Bohol helpless vs. Davao miners, says BEMO

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Bohol helpless vs. Davao miners, says BEMO

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An aerial photo of one Bohol’s larger quarry sites which is located in Garcia Hernandez|Photo: Storm Crypt via Flickr

The Bohol Environment Management Office (BEMO) of the provincial government admitted difficulty in running after illegal miners.

BEMO Technical Staff Leonilo Lafuente told the Chronicle that it has been difficult on their part to really put a stop on the illegal mining activities, especially when the operators are elusive, such as those coming from other provinces.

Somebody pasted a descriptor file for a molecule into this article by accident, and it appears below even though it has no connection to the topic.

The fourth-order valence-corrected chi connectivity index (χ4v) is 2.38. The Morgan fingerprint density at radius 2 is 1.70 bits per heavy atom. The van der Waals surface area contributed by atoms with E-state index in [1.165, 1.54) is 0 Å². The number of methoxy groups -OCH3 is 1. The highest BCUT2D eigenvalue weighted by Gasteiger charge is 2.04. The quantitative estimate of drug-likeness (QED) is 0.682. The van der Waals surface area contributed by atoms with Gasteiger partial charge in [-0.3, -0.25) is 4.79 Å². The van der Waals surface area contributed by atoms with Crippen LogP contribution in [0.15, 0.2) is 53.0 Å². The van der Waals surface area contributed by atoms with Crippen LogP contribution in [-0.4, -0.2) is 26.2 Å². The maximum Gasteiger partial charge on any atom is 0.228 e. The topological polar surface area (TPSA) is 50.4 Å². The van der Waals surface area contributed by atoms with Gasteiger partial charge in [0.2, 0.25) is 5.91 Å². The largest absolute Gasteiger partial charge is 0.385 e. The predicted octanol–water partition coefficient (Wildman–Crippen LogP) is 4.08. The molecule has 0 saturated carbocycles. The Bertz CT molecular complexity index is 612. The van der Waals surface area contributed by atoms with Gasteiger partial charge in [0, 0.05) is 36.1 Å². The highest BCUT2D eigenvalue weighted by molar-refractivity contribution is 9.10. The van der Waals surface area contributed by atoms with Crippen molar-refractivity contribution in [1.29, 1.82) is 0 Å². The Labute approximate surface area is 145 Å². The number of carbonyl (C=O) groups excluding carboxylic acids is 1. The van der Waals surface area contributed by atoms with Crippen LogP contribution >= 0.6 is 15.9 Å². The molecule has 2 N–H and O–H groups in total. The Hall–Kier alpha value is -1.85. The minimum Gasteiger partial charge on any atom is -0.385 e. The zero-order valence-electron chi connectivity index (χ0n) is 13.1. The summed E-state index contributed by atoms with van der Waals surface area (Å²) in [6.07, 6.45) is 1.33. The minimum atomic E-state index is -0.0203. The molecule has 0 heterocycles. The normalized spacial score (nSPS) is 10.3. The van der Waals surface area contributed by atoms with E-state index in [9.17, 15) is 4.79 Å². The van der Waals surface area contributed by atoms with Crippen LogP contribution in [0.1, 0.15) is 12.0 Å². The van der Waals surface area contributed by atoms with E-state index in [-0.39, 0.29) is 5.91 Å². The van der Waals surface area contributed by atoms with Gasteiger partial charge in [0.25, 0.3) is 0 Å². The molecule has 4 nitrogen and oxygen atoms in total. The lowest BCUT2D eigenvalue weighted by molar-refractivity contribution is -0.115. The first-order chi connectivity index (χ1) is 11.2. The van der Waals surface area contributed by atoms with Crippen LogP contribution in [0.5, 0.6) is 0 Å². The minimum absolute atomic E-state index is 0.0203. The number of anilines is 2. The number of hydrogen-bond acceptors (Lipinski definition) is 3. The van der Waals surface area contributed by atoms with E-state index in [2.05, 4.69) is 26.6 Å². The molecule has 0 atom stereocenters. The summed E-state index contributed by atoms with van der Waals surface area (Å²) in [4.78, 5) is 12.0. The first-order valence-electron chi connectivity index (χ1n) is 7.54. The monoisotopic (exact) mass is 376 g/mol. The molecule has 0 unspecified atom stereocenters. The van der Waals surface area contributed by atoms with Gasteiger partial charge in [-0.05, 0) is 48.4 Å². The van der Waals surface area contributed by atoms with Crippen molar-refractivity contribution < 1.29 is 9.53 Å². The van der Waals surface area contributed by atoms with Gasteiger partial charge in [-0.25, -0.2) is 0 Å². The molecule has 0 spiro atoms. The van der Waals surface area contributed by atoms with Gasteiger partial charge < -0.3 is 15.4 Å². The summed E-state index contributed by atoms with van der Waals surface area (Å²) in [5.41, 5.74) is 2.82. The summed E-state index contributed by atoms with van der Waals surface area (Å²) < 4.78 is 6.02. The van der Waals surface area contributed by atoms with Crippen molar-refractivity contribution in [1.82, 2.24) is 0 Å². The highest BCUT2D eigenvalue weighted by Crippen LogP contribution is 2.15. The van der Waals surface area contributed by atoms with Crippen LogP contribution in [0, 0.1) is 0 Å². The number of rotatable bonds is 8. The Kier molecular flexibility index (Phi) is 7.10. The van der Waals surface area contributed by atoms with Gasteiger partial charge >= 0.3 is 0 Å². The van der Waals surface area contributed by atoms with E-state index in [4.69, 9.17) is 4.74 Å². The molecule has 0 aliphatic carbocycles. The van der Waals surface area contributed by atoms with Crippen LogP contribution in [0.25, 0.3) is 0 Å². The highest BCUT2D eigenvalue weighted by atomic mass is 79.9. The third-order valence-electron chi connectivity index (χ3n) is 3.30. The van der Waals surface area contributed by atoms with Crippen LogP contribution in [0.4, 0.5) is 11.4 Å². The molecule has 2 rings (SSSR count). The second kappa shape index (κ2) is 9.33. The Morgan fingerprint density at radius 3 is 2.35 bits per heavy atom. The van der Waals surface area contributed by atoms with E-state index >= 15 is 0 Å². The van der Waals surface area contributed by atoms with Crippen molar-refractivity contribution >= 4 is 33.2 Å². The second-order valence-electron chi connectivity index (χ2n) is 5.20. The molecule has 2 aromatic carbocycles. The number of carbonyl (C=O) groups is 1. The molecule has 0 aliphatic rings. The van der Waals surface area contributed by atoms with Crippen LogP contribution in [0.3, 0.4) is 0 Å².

He said they had been conducting a series of information, education campaign (IEC) but they continued to struggle in convincing those coming from outside Bohol to cooperate.

He said most of the miners in Bohol are from Davao.


“Although sige ta’g IEC didto pero, kasagaran sa mga manguykoyay kay di taga diri, mga taga-Davao. So wa silay kaugalingong . . . So isa na sa mga problema nato na,” according to Lafuente.

He also said that they have monitored small-scale mining activities which are more rampant and which the government agencies are oblivious about.

He explained that quarrying of small-scale have a maximum area of five hectares.

The provincial government issues the permit through the BEMO.

An example of a large-scale quarry or mining in Bohol is the one in Garcia-Hernandez on which the BEMO has no control.

“Wala mi hold anaa. Pero motan-aw mi kung in place ba or maayo ba siya pag-managed. Mao na ang amoang monitoring,” Lafuente explained.